Saving children’s teeth – a team effort

They say it takes a village to raise a child. So why not use a village to help educate parents and children to the importance of oral health?

We already know it’s a problem. Tooth decay is the No. 1 chronic disease facing children in America. Nearly 1 in 4 children between the ages of 2-5 have had tooth decay. And two-thirds will have had a cavity by their teens.

And we know that there’s something you can do – by making a donation as small as $25, you’re getting toothbrushes into the hands of 10 kids. 

But what then? That’s the question that’s been plaguing experts and people invested in children’s dental care. And one that’s honestly been driving me a little bit nuts since I started seeing the work our Kids Against Cavities program does.

You’ve seen the numbers. You’ve been asked to help. But how do we break the cycle and bring about change?

In our Kids Against Cavities program, we go into the schools for state-mandated screenings. Screenings (like the one we did at VIDA Charter School recently) go like this: Children take home letters asking if they have a dentist or have been in the past 6 months. If no is the answer to either of those, they come to KAC. Our dentists check their teeth – looking for sealants, cavities, decay and overall health. They note urgent cases on those forms and then the forms go back home. Parents then fill out the form, saying they have a dentist or appointment, and then the forms come back. If they don’t have a dentist, they’re encouraged to call Family First Health and make an appointment – and we’ll see you independent of your ability to pay. (Also, since we’ve screened the kids, they’re already in our system so you don’t have to wait as long as a new patient for an appointment.)

As in all programs, there’s a chance for kids to fall through the crack. And we’re very motivated to close the loop and not let that happen. That’s why for us (and for many) talking children’s oral health is a team effort between us, parents and the schools.

But maybe (and probably), that’s not enough. If parents don’t care about their own oral health, they’re not likely to teach their children to care. At VIDA, a third-grader told me she doesn’t brush her teeth in the morning because her mother tells her to hurry up and get in the car. The thought of this actually blew my mind.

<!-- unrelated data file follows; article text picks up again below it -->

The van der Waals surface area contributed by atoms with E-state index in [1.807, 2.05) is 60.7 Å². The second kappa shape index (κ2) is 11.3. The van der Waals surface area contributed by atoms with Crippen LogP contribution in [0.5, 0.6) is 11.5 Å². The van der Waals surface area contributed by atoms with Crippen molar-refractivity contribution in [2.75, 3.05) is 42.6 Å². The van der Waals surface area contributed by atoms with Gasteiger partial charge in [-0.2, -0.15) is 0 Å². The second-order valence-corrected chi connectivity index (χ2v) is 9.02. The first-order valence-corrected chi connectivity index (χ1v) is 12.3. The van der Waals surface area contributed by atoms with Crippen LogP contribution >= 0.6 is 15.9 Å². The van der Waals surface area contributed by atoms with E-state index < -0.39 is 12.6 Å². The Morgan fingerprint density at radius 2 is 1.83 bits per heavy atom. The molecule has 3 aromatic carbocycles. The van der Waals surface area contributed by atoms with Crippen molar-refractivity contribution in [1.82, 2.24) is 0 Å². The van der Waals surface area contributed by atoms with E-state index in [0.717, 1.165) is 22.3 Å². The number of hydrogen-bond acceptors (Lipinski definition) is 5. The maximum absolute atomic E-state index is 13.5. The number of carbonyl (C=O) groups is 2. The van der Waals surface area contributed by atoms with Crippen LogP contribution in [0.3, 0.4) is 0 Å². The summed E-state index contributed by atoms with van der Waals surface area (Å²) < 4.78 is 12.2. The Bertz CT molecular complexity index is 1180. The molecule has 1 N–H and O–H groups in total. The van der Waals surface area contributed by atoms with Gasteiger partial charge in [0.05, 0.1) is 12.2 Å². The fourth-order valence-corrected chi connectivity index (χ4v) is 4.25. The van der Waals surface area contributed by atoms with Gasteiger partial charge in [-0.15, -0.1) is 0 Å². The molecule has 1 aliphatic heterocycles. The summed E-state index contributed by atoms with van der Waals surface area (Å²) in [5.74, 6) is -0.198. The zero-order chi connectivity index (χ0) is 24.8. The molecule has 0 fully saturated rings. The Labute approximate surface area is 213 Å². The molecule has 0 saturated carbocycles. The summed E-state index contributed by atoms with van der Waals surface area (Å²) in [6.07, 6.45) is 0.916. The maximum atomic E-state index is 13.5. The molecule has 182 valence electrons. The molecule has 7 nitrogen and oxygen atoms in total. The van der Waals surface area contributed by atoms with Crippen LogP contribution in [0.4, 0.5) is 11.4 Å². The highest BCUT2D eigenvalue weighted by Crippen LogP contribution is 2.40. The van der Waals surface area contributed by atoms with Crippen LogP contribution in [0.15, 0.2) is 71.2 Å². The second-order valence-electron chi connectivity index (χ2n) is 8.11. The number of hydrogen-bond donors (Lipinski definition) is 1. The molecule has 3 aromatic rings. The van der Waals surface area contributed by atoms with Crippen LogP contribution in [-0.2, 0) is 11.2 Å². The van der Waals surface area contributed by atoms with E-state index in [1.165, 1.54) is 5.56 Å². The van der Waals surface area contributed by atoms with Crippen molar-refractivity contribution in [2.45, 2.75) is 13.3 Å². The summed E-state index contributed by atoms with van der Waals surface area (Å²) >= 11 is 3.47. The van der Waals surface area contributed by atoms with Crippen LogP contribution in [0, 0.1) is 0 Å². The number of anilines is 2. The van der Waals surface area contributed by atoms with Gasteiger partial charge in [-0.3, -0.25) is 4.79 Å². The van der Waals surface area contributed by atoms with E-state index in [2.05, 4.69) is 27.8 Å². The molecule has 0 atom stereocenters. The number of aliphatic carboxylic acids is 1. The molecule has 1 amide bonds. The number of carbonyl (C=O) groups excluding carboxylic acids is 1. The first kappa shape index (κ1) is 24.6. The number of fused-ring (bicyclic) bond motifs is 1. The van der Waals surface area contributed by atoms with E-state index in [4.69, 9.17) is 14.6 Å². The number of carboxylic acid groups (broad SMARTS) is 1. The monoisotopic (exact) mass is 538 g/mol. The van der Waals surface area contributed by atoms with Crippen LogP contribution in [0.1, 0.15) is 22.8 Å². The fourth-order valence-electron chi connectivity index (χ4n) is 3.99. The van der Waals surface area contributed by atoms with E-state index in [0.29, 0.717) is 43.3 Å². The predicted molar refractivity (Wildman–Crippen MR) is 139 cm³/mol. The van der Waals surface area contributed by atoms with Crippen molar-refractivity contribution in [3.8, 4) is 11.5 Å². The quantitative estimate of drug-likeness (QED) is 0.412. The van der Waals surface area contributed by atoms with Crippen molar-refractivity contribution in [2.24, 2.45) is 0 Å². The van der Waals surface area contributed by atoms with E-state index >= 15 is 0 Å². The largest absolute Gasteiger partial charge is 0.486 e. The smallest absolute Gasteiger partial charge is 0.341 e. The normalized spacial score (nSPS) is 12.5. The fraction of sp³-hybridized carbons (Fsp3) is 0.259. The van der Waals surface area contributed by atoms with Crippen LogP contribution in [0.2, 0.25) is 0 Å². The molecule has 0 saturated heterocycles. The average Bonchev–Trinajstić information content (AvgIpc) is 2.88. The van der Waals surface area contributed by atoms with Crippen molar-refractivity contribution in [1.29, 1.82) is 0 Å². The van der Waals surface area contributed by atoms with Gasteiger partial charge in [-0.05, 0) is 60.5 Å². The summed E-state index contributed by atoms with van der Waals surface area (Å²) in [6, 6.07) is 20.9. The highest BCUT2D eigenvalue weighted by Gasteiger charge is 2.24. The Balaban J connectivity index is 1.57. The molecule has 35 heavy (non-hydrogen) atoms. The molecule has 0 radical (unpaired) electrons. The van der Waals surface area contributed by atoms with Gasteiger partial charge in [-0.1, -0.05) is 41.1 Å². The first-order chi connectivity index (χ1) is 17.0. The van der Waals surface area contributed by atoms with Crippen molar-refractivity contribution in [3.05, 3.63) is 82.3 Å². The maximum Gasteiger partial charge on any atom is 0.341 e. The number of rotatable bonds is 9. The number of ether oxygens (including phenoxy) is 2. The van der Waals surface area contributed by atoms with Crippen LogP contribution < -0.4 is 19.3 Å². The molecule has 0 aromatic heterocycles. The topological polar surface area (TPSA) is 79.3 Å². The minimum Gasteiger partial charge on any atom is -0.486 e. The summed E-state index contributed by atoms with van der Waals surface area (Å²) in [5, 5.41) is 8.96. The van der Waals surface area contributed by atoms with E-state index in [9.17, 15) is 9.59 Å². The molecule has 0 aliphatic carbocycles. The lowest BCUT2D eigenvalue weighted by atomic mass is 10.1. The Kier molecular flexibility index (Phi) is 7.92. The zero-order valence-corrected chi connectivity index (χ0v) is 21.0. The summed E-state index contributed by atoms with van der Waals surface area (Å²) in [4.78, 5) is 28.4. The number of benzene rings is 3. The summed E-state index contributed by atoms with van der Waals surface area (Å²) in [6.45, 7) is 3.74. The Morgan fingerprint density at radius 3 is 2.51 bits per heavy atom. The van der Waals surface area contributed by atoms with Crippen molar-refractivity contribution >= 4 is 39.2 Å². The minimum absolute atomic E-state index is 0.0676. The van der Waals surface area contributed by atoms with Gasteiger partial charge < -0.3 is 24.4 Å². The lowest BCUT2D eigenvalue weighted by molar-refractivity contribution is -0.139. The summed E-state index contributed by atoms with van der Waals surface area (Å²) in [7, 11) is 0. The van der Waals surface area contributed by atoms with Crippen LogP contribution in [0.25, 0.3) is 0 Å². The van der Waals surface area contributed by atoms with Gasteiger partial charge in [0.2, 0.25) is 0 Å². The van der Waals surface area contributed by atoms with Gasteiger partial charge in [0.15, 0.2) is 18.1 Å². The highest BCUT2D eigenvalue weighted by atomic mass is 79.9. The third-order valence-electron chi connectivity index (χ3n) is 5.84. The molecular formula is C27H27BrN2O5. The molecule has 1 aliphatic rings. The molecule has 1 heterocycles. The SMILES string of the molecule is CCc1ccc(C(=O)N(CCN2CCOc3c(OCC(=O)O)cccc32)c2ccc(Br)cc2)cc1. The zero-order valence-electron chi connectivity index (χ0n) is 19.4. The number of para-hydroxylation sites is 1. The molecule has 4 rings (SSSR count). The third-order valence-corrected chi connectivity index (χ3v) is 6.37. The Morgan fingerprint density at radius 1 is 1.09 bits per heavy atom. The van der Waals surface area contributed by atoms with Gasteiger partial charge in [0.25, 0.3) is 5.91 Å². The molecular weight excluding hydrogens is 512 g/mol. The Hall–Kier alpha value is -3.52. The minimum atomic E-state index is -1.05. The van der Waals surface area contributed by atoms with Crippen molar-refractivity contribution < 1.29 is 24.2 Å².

So our goals must continue to strive to be more widespread and have more impact. Sure, we can screen kids once a year. But education is the point. Education of the child, and of the parents. Then add in all the other players that have times to reinforce the goals like:

  • Doctors – Maybe your child doesn’t have a dentist, but they go to the doctor. Doctors can consider oral health in overall health and provide referrals. At three of our sites, you can find dental right there with your regular doctor.
  • OB-GYNs – Mothers are often the sources of a primary bacteria that causes tooth decay. There are things mothers can do to reduce their own bacteria and lower the risk of transmitting it to the child. Changing personal behavior not only helps the parent, but reinforces the importance of oral health, which can be passed on to the child.
  • Community organizations – Educate, educate, educate. Fewer than 6 in 10 adults said they had significant control over whether they got a cavity. If we can change how adults think, they can teach that to their kids. We can break the cycle by starting good oral health routines early so they stick around through life.

The Children’s Dental Health Project has looked at a lot of issues surrounding this problem and come up with a lot of other ideas related to policy, Medicaid and fluoride. But at the end of the day, they note it’s all about education and outreach – something we truly agree with! Infographic+-+Coordinated+System+for+ECC+(#1)-page-001

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